Tips for D.C. drivers to avoid bottlenecks on their holiday roads


Holiday travelers make their way over the Chesapeake Bay Bridge. For summer weekends, the transportation authority has outlined optimal times to cross the bridge and avoid congestion, includingThursdays before 2 p.m., Fridays before noon and Saturdays before 7 a.m. (Michael Lutzky/THE WASHINGTON POST)
Robert Thomson
Columnist July 2

The D.C. region is sinking into its summer traffic patterns, emphasizing vacation getaways over local commuting. So drivers plotting their escapes have been asking for updates on highway bottlenecks they might encounter.

Dear Dr. Gridlock:

Robert Thomson is The Washington Post’s “Dr. Gridlock.” He answers travelers’ questions, listens to their complaints and shares their pain on the roads, trains and buses in the Washington region. View Archive

We traveled the New Jersey Turnpike several times in the last few months. South of the merge (between the cars-only and truck lanes around exit 8A), all traffic both northbound and southbound is diverted to the new three-lane sections of the road.

For about 25 miles, the six-lane main portion of the highway sits empty, with little evidence work is being done on it — maybe a truck or two every few miles with four or five workers. As traffic piles up and slows down, it is extremely frustrating to see that empty highway just sitting there!

Can you find out when the target date for completion is?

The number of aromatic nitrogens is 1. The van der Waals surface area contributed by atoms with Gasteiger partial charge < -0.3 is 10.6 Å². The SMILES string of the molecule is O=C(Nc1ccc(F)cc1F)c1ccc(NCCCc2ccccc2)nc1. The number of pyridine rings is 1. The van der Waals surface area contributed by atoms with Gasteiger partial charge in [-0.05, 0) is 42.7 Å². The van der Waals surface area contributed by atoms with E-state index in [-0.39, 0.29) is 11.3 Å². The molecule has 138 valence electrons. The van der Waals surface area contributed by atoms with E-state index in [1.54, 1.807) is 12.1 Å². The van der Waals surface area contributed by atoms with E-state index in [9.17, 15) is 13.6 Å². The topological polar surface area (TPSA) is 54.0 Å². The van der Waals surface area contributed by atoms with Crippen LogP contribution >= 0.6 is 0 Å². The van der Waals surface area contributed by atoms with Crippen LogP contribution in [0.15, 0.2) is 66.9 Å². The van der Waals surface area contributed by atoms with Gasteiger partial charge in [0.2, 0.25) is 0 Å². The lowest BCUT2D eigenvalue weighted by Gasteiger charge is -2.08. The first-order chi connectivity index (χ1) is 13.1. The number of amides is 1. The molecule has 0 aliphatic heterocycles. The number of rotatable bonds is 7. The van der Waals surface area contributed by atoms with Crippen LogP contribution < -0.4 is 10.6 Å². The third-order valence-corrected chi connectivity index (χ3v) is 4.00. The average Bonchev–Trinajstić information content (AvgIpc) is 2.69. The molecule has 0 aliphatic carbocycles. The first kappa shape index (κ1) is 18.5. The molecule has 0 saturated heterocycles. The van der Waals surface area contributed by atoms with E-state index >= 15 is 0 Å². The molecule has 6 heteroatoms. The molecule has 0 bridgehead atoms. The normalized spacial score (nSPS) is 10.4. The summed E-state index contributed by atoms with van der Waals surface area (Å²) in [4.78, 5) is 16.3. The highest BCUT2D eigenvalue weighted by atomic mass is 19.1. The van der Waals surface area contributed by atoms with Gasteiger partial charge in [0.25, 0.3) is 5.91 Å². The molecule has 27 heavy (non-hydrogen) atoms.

Susan Gillespie, the District

The massive, $2.3 billion project to widen the turnpike between exits 6 and 9 in the middle of New Jersey has slowed travelers for several years. But it reached a milestone this spring when the new lanes at the sides of the highway opened to traffic.

For the time being, that means traffic that was using the old inner lanes has been pushed onto the new outer lanes so the construction can continue in the middle. The widening project is scheduled to be done by Thanksgiving, which the turnpike authority says would be an on-time finish.

For southbound drivers, that lane merge in the 8A area has long been a notorious choke point. On weekends, when truck traffic is light, I find the merge is easier if approached from the truck lanes rather than the car-only lanes.

Here’s the latest on some other highways that worry vacationers.

Interstate 495 in Delaware. It’s unlikely that travelers will be able to use this Interstate 95 dodge in Delaware before Labor Day. Repair work on the now-closed I-495 bridge over the Christina River is moving rapidly, the Delaware Department of Transportation says. But it’s a big job, involving installation of 32 steel-reinforced concrete shafts below ground to strengthen support for the bridge.

The bridge closing has two effects on travelers from the D.C. area: They can’t use I-495 to bypass the I-95 traffic in downtown Wilmington, and the traffic on I-95 to and from Philadelphia is more congested, though the lanes are open.